The following article appeared in the Lethbridge Herald on Monday, May 8, 1961.
by Fraser Perry
Herald Staff Writer
"Whiskey Gap" is what they call the place. There seems to be some doubt about the whiskey, but the townsite is in a pass through the Milk River range of hills which suggests the name "gap" at first glance.
The whiskey story is that a party of liquor runners in the early days, hard pressed by the police, cached three barrels of whiskey on the south rim of the gap, overlooking the present settlement.
But no whiskey has ever been found.
The history of the place abounds in tales of that kind, and many of these are to be recalled when the CBC television network will carry a National Film Board production entitled "The Days of Whiskey Gap.
The film includes interviews with such people as 104-year-old Harry Walden, who was once a NWMP scout, and Mrs. Sarah Card, wife of the founder of Cardston. These old-timers tell the story of the early days from their own recollections.
Even the producer of the film is a native of the district. He is Colin Low, whose father is well known as manager of the Mormon Church Ranch near Cardston.
But neither natives nor old timers are easy to find in the Whiskey Gap area. The man now longest resident at Whiskey Gap itself is J. J. Secretan, who arrived shortly before the First World War.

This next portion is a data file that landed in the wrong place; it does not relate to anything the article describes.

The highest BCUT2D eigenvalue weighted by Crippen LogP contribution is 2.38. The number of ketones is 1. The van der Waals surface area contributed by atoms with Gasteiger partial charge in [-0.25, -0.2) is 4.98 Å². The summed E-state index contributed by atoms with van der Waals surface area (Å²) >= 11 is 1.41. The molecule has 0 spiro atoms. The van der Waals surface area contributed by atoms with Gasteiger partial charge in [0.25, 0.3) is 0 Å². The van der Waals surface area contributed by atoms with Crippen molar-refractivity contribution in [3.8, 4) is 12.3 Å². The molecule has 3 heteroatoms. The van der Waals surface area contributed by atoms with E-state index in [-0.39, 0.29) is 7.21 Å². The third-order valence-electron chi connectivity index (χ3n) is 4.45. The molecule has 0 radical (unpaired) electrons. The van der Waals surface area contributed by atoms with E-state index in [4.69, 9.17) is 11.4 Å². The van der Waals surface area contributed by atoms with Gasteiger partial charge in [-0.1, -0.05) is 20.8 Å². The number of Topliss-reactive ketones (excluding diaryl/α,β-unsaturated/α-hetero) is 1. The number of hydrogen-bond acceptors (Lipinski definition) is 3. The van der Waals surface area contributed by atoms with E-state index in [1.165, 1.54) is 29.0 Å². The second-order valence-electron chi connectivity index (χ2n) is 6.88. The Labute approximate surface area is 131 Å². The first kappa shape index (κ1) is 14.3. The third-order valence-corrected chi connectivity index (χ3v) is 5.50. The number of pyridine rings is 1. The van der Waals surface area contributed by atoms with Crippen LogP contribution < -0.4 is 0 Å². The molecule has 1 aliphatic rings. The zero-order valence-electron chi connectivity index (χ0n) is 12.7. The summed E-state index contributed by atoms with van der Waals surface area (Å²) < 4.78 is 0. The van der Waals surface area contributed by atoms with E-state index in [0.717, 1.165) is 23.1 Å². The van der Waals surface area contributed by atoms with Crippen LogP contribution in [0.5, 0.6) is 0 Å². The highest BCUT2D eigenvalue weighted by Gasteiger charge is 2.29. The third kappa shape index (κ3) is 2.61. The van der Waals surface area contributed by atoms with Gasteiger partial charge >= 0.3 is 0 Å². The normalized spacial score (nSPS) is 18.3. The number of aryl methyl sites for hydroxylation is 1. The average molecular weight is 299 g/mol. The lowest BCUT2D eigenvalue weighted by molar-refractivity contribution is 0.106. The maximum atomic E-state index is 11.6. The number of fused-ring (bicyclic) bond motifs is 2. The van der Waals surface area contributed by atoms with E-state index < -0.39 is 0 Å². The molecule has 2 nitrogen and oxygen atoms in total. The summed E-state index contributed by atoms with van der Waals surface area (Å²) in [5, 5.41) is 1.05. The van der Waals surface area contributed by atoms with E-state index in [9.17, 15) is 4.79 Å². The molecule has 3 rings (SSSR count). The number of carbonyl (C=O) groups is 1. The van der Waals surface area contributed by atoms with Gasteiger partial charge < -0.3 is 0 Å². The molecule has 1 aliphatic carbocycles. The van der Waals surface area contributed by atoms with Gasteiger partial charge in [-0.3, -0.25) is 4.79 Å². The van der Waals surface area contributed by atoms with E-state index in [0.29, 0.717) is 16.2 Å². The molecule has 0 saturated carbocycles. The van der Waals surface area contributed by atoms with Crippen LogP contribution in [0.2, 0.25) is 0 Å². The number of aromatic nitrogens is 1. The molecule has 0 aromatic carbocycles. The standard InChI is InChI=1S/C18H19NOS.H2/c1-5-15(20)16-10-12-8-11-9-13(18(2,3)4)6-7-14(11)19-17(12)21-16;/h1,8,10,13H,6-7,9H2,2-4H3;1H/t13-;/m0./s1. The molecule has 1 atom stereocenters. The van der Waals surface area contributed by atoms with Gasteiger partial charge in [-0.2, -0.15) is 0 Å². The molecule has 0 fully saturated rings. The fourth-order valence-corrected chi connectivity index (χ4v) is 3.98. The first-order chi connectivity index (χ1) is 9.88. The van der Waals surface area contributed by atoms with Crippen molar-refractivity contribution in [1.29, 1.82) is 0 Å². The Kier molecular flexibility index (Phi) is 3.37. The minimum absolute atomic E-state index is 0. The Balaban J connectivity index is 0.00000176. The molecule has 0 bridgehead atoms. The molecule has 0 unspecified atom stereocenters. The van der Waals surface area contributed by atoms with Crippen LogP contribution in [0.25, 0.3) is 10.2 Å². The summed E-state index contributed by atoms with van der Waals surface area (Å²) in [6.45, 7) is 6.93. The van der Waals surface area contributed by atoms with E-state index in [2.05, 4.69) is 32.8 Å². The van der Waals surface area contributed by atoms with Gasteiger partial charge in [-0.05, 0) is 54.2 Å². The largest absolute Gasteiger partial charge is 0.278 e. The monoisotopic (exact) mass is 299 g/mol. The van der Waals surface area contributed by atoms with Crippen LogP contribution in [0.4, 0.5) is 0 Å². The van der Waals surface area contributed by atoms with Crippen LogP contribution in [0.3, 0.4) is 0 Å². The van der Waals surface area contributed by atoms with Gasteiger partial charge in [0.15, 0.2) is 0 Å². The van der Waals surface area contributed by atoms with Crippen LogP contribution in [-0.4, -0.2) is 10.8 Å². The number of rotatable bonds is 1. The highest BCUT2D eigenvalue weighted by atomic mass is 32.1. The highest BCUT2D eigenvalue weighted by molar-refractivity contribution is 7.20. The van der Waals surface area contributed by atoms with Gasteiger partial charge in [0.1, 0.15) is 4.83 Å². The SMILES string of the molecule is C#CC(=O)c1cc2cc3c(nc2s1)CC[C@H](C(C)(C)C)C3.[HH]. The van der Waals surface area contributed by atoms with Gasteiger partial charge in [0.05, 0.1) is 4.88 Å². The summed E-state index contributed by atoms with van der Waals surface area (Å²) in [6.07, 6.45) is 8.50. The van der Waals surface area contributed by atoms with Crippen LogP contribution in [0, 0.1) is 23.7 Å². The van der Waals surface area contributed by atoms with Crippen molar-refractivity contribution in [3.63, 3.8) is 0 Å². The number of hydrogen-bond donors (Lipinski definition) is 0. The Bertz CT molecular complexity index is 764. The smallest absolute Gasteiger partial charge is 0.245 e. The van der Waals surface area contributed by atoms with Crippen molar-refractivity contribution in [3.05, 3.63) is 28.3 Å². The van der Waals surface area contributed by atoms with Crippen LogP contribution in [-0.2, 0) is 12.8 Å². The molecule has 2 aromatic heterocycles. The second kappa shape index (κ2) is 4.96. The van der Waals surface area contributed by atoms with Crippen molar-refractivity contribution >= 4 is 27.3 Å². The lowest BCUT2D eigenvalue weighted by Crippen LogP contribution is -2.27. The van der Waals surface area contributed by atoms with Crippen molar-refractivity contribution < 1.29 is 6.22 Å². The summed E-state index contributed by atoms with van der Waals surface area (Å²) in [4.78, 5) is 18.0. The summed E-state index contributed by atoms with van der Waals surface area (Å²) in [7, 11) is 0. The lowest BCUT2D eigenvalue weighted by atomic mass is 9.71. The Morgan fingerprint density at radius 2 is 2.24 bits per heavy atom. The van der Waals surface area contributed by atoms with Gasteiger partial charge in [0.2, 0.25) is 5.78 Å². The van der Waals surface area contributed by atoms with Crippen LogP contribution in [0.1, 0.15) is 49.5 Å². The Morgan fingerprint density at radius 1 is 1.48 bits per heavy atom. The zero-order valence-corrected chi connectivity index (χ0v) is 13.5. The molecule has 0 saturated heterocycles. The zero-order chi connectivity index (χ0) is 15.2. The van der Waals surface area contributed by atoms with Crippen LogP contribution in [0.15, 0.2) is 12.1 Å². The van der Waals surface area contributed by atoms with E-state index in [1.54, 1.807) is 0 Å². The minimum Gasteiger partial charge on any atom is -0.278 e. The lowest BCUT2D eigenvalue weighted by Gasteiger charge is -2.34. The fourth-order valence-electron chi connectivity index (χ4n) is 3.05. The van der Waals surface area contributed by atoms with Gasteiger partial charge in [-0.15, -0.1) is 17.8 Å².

Mr. Secretan, of course, has no first-hand knowledge of the old days, but he can recount a good deal of Whiskey Gap history from tales the original settlers told. And the place is alive with history.
Just two miles east of Whiskey Gap is the ford over the Milk River which was used by the bull team freighters from Fort Benton. Here a party of North West Mounted Police camped after crossing into Alberta from Montana (the boundary is only two miles south) in 1874. Here was a well-used stopping place on a well-travelled road.
The excitement of the early days gave way to optimism about a more stable kind of future during the late 20's, when a railway branch line reached Whiskey Gap, and a store was established.
Soon wheat was being hauled from a 25-mile radius - including even part of Montana - to the Gap's three elevators. In 1938 one elevator handled 364,000 bushels. But this year that same elevator will not ship 50,000.
For the railway never went any farther. Now the store has been closed for five years and several houses have been moved away. A small loading establishment for crude oil has been partly dismantled.
Train service is reduced to about a one-way freight per month, or as often as there are half a dozen cars of grain to be moved.
Whiskey Gap's one unchanging claim to distinction is that it stands on the watershed between Hudson Bay and the Gulf of Mexico.
The Milk River Ford is now occupied by a bridge, and water metering station. The settler's cabin which stood over a spring above the road east has disappeared. Only "possible" vestiges of the once well-travelled bull team tracks are visible here and there.
The days of Whiskey Gap are gone, and only the colorful name remains to remind South Albertans of the colorful past when this sleepy hamlet was on the main road to everywhere, travelled daily by traders, Indians, police and others.
Whiskey Gap is alone with its past.
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